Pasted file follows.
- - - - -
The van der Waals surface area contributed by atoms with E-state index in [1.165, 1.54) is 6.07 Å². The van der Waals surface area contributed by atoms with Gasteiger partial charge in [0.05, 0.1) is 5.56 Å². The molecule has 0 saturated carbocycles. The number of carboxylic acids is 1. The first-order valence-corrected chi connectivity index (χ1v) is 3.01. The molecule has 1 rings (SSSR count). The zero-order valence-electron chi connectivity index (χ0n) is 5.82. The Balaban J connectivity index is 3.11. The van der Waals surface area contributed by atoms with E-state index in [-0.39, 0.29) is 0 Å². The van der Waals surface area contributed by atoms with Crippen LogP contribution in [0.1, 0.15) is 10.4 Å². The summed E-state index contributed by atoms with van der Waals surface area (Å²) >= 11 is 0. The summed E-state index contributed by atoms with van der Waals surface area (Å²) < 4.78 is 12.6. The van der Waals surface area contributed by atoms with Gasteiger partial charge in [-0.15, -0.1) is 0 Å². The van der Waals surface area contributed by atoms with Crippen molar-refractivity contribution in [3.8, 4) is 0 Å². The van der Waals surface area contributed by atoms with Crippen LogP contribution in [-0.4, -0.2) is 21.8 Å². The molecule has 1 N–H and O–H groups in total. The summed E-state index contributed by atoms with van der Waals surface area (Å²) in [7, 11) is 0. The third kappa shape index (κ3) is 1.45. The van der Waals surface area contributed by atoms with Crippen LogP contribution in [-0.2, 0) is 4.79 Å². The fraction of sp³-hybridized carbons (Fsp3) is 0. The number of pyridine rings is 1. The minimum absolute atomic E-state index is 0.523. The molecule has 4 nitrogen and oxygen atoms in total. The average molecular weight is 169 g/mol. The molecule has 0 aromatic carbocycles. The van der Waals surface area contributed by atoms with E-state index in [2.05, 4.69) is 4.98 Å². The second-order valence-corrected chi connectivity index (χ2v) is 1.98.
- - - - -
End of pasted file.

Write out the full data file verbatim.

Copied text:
The van der Waals surface area contributed by atoms with E-state index in [1.165, 1.54) is 6.07 Å². The van der Waals surface area contributed by atoms with Gasteiger partial charge in [0.05, 0.1) is 5.56 Å². The molecule has 0 saturated carbocycles. The number of carboxylic acids is 1. The first-order valence-corrected chi connectivity index (χ1v) is 3.01. The molecule has 1 rings (SSSR count). The zero-order valence-electron chi connectivity index (χ0n) is 5.82. The Balaban J connectivity index is 3.11. The van der Waals surface area contributed by atoms with E-state index in [-0.39, 0.29) is 0 Å². The van der Waals surface area contributed by atoms with Crippen LogP contribution in [0.1, 0.15) is 10.4 Å². The summed E-state index contributed by atoms with van der Waals surface area (Å²) >= 11 is 0. The summed E-state index contributed by atoms with van der Waals surface area (Å²) < 4.78 is 12.6. The van der Waals surface area contributed by atoms with Gasteiger partial charge in [-0.15, -0.1) is 0 Å². The van der Waals surface area contributed by atoms with Crippen molar-refractivity contribution in [3.8, 4) is 0 Å². The van der Waals surface area contributed by atoms with Crippen LogP contribution in [-0.4, -0.2) is 21.8 Å². The molecule has 1 N–H and O–H groups in total. The summed E-state index contributed by atoms with van der Waals surface area (Å²) in [7, 11) is 0. The third kappa shape index (κ3) is 1.45. The van der Waals surface area contributed by atoms with Crippen LogP contribution in [-0.2, 0) is 4.79 Å². The fraction of sp³-hybridized carbons (Fsp3) is 0. The number of pyridine rings is 1. The minimum absolute atomic E-state index is 0.523. The molecule has 4 nitrogen and oxygen atoms in total. The average molecular weight is 169 g/mol. The molecule has 0 aromatic carbocycles. The van der Waals surface area contributed by atoms with E-state index in [2.05, 4.69) is 4.98 Å². The second-order valence-corrected chi connectivity index (χ2v) is 1.98.